The best part? It's over a week long.
Today the Feast of San Gennaro takes over Mulberry Street for its 85th year. While officially a religious festival celebrating the patron Saint of Naples, the festival is always more reminiscent of a block party. But from September 15-25, this block party will feature pastries, gelato, and veal parmigiana that will put your neighbors to shame.
While the festa has some carnival games and food carts that you might find at any outdoor festival, Joonbug has whittled down your options from the good to the primo.
If you're not too busy checking out the freak shows on the main drag, navigate your way to the corner of Grand and Mott Streets, where demonstrations and performances will take place every afternoon (2-4pm) and evening (7-10pm). Some of our favorites:
Local busboys will also have their own pizza eating competition next Tuesday. But if you would rather not watch calories being consumed, consider stopping by next Wednesday, where you can participate in olive oil tasting (2pm) and mozzarella making workshops (5pm). The soirees will be guided by local chefs Lou DiPalo and Bobby Alleva.
The centerpiece of the festival, however, is Gennaro himself, whose statue will be paraded through the streets during the annual Grand Procession. Complete with floats, marching bands, and musical acts, the Saturday afternoon spectacle evokes the spirit of Little Italy like nothing else.
If you haven't quite gotten it yet, the festival is about food. At every corner there's a host ushering you into his restaurant, or a barker yelling for you to get your zeppole fix. How there are so many skinny little Italian grandfathers walking down Mulberry Street, we'll never know. But as we promised in August, San Gennaro is slowly undergoing a modernist makeover. Some of our recommendations:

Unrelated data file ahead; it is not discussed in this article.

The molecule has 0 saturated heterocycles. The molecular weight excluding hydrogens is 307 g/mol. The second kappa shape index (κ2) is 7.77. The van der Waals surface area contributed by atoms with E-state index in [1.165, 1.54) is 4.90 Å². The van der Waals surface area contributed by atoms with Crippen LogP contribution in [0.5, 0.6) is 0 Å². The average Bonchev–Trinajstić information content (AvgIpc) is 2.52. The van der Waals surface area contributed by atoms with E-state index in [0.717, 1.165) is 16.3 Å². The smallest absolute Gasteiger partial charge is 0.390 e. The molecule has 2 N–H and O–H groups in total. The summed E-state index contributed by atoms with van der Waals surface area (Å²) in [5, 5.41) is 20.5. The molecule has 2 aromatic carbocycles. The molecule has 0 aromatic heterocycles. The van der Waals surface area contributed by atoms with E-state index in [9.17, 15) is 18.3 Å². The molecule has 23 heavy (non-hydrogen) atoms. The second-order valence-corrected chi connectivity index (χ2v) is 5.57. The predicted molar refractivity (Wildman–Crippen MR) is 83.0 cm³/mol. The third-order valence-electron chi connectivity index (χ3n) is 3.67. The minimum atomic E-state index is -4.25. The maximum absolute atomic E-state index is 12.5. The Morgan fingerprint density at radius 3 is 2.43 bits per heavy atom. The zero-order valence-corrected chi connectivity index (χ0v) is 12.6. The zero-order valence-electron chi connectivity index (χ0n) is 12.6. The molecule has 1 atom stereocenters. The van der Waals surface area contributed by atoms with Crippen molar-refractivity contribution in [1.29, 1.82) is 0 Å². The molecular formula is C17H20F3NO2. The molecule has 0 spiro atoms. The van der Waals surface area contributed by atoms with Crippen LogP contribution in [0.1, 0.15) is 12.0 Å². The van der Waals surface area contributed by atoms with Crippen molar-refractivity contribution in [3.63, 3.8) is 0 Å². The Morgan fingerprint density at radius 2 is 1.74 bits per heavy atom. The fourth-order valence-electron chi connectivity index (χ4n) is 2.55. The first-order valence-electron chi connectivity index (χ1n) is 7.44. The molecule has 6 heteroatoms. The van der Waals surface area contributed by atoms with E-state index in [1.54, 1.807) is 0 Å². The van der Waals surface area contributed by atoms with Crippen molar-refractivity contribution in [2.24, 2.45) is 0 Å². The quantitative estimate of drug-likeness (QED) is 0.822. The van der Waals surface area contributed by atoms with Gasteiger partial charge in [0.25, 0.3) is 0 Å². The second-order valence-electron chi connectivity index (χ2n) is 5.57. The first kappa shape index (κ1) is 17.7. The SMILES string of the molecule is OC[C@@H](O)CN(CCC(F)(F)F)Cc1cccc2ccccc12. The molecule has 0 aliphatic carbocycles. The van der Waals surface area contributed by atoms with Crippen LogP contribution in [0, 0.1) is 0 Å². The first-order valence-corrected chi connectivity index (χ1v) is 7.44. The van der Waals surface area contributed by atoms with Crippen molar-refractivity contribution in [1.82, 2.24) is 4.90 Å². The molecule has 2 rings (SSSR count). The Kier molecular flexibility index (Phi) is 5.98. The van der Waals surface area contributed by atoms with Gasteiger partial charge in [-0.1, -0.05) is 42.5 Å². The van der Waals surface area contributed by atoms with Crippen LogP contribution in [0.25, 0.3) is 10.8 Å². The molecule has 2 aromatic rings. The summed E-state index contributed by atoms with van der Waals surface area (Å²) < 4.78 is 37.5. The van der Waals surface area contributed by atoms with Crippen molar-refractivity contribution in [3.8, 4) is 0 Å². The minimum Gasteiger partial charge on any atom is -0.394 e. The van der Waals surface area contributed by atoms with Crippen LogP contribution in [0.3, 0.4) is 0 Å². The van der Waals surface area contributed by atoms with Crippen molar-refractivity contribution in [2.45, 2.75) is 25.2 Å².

The walk-in only restaurant will have a to-go booth open again this year, but if the line for the dining room is anything less than massive, we suggest you hop on. The menu, which changes nightly, values quality over quantity -- 1 antipasti, 1 pasta, 2 entrees, 1 dessert. Don't worry -- owners Rich Torrisi and Mario Carbone are picky so you don't have to be.
Peasant (194 Elizabeth Street)
The brick oven in the back of Peasant can provide some solace from the ruckus a few blocks south, especially if you're waiting for a pizza to emerge. The rustic eatery offers Tuscan meals, extensive wine lists, and unlike much of Little Italy, restrained decor.
You've dunked the clown, you've shot the freak, and you've completed all the other bizarrely cruel games the festa has to offer. Time to relax, and not with a 3 foot-tall margarita that tastes suspiciously weak. The neighborhood has plenty of old-school bars that have previously housed strong hit men and stronger whiskey. Luckily, the latter lives on.
Mulberry Street Bar (176 1/2 Mulberry Street)
The owner, a Little Italy native, bought the place because it was his favorite bar and he always wanted a place where he could drink for free. The Italian-gangster-visits-a-social-club interior provides a homey, authentic atmosphere, and the clientele ranges from dark and broody to hipsteriffic. Take a seat, try a martini, and give the scary guy with the accent if he asks for it.
This place could not be less Italian -- the Irish and Italians didn't get along so well back in the day -- but its charm and history fits the neighborhood perfectly. Situated right across the street from a police station, this building operated as a speakeasy, with both gimlets and girls of ill-repute ready to service you. Fascinatingly, a tunnel was built underground linking it with the precinct...presumably to give the officers a few discreet night hours of off-duty fun. It might be a bit louder now, but the speakeasy is still a great spot for a cozy drink.